In my time I’d say I’ve built two communities: One at my blog,, and the other being likemind, a global coffee meetup I co-founded in 2006. Here’s a few things I learned along the way that I think might be useful:

  1. You’ve got to believe in it: The difference between an event and a community is that the latter is a living thing. A community needs space to breathe and evolve and to do that you’ve got to be committed to encouraging that growth. You’ve got to believe in the mission and be able to plant the right seeds/push the right buttons to encourage the right kind of movement.
  2. Respond to everything and everyone: This is something I (used) to do on my blog and with likemind and believe it had a huge impact. Real communities need to feel connection and your job is to be at the center of that. To make that happen everyone needs to believe there’s a real person on the other end. For likemind that meant emailing back every single person who signed up for the mailing list anywhere in the world. This started lots of conversations and generally let people know this wasn’t just another networking event.
  3. Jump in and be part of it: This was true on both the blog and with likemind. To be successful at building a community you have to be part of it. The only way to have the empathy necessary to build the community is to be there with it.
  4. Make connections: This is something I believe in generally, but I think it’s especially important in community-building. Part of your job is to be the connector. That can be people with ideas or people with people.

Of course every community is different, but that’s the point. The key is to figure out how to take these ideas and apply them to whatever you’re trying to cultivate.

PS – While I was writing this I found a few blog posts I had written on the topic in the past:

Want to learn how Percolate can help with your content marketing?

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Photographer App 2.0: Introducing Instragram Integration

A few months ago we launched our first iOS app called Media Uploader. The idea was simple: Give brands an easy way to procure photos from employees and events. The app allowed anyone associated with the brand to take photos with their phone, tag them, and post them directly to the brand’s Percolate Media Library (without giving them access to any of the other functionality the brand wouldn’t want them messing with).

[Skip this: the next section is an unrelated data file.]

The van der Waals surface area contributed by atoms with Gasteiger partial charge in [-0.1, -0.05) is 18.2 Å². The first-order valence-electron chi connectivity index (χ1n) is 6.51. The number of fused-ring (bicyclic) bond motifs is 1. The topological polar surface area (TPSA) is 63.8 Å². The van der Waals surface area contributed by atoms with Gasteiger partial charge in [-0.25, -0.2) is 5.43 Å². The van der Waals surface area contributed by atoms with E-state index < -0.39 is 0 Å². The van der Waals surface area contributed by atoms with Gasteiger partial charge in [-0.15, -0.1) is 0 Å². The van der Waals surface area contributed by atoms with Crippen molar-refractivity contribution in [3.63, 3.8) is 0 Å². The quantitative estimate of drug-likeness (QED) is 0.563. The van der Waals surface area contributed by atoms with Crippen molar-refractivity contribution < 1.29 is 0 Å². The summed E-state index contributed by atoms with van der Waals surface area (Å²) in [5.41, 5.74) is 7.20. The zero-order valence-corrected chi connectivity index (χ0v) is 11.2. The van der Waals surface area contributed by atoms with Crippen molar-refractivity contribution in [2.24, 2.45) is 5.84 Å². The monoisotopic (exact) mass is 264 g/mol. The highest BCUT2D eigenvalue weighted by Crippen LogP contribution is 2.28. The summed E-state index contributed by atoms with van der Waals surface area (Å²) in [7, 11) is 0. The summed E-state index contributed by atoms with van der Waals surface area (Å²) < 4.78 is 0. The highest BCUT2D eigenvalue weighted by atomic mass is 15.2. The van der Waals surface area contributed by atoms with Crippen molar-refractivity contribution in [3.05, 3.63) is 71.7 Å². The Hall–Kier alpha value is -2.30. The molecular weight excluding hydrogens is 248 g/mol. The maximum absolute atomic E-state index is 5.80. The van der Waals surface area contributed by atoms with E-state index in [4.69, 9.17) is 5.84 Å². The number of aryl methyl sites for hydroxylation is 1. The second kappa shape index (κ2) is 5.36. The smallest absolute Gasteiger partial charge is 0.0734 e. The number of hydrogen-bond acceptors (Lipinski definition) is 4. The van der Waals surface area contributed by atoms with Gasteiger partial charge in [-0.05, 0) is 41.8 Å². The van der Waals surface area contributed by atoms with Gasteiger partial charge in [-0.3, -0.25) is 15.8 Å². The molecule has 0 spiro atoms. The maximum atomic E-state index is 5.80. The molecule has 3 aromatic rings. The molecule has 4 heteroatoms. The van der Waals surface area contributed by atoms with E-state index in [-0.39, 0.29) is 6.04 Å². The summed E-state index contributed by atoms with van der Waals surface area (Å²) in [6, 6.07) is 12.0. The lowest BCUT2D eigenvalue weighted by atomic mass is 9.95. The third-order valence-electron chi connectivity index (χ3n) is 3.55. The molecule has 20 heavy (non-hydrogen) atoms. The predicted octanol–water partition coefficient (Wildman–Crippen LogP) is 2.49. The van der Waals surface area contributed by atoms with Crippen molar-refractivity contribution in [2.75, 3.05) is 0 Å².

With a few months of usage under our belts we saw the opportunity to extend the app to solve another crucial need for brands. The new 2.0 version (which also comes with a name change to “Photographer”) includes the ability for the brand to access their Media Library on the go and post any photo directly to Instagram from the app.

If you’re a brand you know how much of a problem this solves. Because Instagram is still mainly focused on users it doesn’t allow brands to switch between accounts. This means there is usually just one “Instagram phone” around the office or in the hand of a community manager. If that person isn’t also the one out taking the photos there’s a painful process of getting the photos, saving the photos, and then posting them to Instagram. With the new version of the app the official Instagram poster can now watch the images stream in from employees and brand events and push them straight into Instagram in real time. 

The update is available in the app store now, so if you’re a Percolate customer you can head over and download it immediately.

If you’re not a Percolate customer and you’d like to learn more about the Instagram integration, or about our Photograph App Case Study with P&G’s Braun team, please be in touch. It’s awesome.


Want to learn how Percolate can help with your content marketing?

Get in touch and we’ll show you our system in action.


Android and Intents

I’ve been an iPhone user since 3G (I stuck with Blackberry through the metal-backed one). Generally I’d say I’m pretty happy and impressed by both the hardware and software. However, as someone who a) is fascinated by technology and b) runs a software company, I thought it was important that I got to know Android a lot better.

So a few weeks ago I started my concerted effort for an Android education. It started with a Moto X I was given to test, which I liked a lot, but since I couldn’t switch out my sim card I couldn’t really get to know properly. I started to try and use it around the house as a tablet replacement, however, and I really liked it. Of course it wasn’t made for that, though, so I went out and bought the Nexus 7, which I thought would give me exactly what I needed to get to know the OS (at least from a tablet perspective).

Overall I’ve been very impressed, but the point of this isn’t to do a review of iOS versus Android (specifically 4.3 Jelly Bean). That seems useful to do at some point, but for now I want to talk about “intents”. This is the function that allows one application to pass you to another for a specific action. The place you see this most is in the share intent, which allows you to hit share in any application and have access to all the other apps you have installed that you might want to share that piece of content on.

This, for me, makes Android feel a lot more social than iOS, which requires each application to hard-code in their sharing functionality (except for the Facebook and Twitter integrations which happen at the app level). This is awesome both from a user experience standpoint (I don’t have to copy and paste anything) as well as a developer standpoint (if you’re building apps you don’t have to make decisions on which platforms to put in/leave out and you can easily register your app as a share service and make it available inside other apps). The Android developer blog has a bunch more advantages to this approach, including:

Forward Compatible with new services — If some swanky new service springs up out of nowhere with an Android Application, as long as that application knows how to receive the share intent, you already support it. You don’t spend time in meetings discussing whether or not to wedge support for the new service into your impending Next Release(tm), you don’t burn engineering resources on implementing support as fast as possible, you don’t even upload a new version of anything to Android Market. Above all, you don’t do any of that again next week, when another new service launches and the whole process threatens to repeat itself. You just hang back and let your users download an application that makes yours even more useful.